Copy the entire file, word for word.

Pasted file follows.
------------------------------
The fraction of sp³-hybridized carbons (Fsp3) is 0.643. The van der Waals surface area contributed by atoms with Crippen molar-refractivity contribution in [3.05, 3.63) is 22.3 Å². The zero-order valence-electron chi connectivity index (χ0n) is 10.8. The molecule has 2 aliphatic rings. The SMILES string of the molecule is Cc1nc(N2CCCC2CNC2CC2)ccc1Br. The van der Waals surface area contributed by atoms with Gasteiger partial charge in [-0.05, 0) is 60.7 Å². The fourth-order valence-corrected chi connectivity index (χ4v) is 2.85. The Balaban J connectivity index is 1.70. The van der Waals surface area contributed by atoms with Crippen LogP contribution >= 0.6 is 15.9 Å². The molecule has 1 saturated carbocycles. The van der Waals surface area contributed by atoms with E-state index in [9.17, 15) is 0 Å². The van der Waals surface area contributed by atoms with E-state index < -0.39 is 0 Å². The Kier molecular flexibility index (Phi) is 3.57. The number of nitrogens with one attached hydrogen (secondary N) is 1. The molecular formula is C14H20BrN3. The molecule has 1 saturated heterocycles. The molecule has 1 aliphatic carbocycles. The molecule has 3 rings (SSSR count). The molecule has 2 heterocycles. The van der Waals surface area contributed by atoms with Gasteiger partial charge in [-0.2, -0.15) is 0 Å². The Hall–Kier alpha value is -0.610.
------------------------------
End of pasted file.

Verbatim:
The fraction of sp³-hybridized carbons (Fsp3) is 0.643. The van der Waals surface area contributed by atoms with Crippen molar-refractivity contribution in [3.05, 3.63) is 22.3 Å². The zero-order valence-electron chi connectivity index (χ0n) is 10.8. The molecule has 2 aliphatic rings. The SMILES string of the molecule is Cc1nc(N2CCCC2CNC2CC2)ccc1Br. The van der Waals surface area contributed by atoms with Gasteiger partial charge in [-0.05, 0) is 60.7 Å². The fourth-order valence-corrected chi connectivity index (χ4v) is 2.85. The Balaban J connectivity index is 1.70. The van der Waals surface area contributed by atoms with Crippen LogP contribution >= 0.6 is 15.9 Å². The molecule has 1 saturated carbocycles. The van der Waals surface area contributed by atoms with E-state index in [9.17, 15) is 0 Å². The van der Waals surface area contributed by atoms with E-state index < -0.39 is 0 Å². The Kier molecular flexibility index (Phi) is 3.57. The number of nitrogens with one attached hydrogen (secondary N) is 1. The molecular formula is C14H20BrN3. The molecule has 1 saturated heterocycles. The molecule has 1 aliphatic carbocycles. The molecule has 3 rings (SSSR count). The molecule has 2 heterocycles. The van der Waals surface area contributed by atoms with Gasteiger partial charge in [-0.2, -0.15) is 0 Å². The Hall–Kier alpha value is -0.610.